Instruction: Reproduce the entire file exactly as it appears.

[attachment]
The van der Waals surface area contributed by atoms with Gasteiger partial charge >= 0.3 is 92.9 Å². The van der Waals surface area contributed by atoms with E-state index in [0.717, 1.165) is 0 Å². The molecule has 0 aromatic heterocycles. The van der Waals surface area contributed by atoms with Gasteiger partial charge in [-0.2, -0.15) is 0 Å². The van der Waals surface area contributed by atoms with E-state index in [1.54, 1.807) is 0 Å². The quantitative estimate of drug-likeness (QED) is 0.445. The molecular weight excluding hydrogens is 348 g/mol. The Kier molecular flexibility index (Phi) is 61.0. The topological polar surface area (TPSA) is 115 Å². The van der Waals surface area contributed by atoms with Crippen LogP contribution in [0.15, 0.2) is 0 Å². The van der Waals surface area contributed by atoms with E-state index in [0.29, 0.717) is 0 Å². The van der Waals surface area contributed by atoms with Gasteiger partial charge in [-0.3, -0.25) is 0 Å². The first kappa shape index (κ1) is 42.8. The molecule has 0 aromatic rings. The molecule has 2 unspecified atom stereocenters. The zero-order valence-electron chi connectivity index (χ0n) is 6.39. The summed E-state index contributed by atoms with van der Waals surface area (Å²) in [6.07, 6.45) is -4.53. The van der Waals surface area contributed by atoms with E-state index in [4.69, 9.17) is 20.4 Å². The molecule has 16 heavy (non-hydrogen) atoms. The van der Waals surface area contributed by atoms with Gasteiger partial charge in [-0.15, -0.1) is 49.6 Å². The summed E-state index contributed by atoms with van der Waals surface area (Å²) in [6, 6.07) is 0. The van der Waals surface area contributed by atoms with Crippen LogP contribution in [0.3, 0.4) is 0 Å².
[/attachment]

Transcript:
The van der Waals surface area contributed by atoms with Gasteiger partial charge >= 0.3 is 92.9 Å². The van der Waals surface area contributed by atoms with E-state index in [0.717, 1.165) is 0 Å². The molecule has 0 aromatic heterocycles. The van der Waals surface area contributed by atoms with Gasteiger partial charge in [-0.2, -0.15) is 0 Å². The van der Waals surface area contributed by atoms with E-state index in [1.54, 1.807) is 0 Å². The quantitative estimate of drug-likeness (QED) is 0.445. The molecular weight excluding hydrogens is 348 g/mol. The Kier molecular flexibility index (Phi) is 61.0. The topological polar surface area (TPSA) is 115 Å². The van der Waals surface area contributed by atoms with Crippen LogP contribution in [0.15, 0.2) is 0 Å². The van der Waals surface area contributed by atoms with E-state index in [0.29, 0.717) is 0 Å². The van der Waals surface area contributed by atoms with Gasteiger partial charge in [-0.3, -0.25) is 0 Å². The first kappa shape index (κ1) is 42.8. The molecule has 0 aromatic rings. The molecule has 2 unspecified atom stereocenters. The zero-order valence-electron chi connectivity index (χ0n) is 6.39. The summed E-state index contributed by atoms with van der Waals surface area (Å²) in [6.07, 6.45) is -4.53. The van der Waals surface area contributed by atoms with E-state index in [4.69, 9.17) is 20.4 Å². The molecule has 16 heavy (non-hydrogen) atoms. The van der Waals surface area contributed by atoms with Gasteiger partial charge in [-0.15, -0.1) is 49.6 Å². The summed E-state index contributed by atoms with van der Waals surface area (Å²) in [6, 6.07) is 0. The van der Waals surface area contributed by atoms with Crippen LogP contribution in [0.3, 0.4) is 0 Å².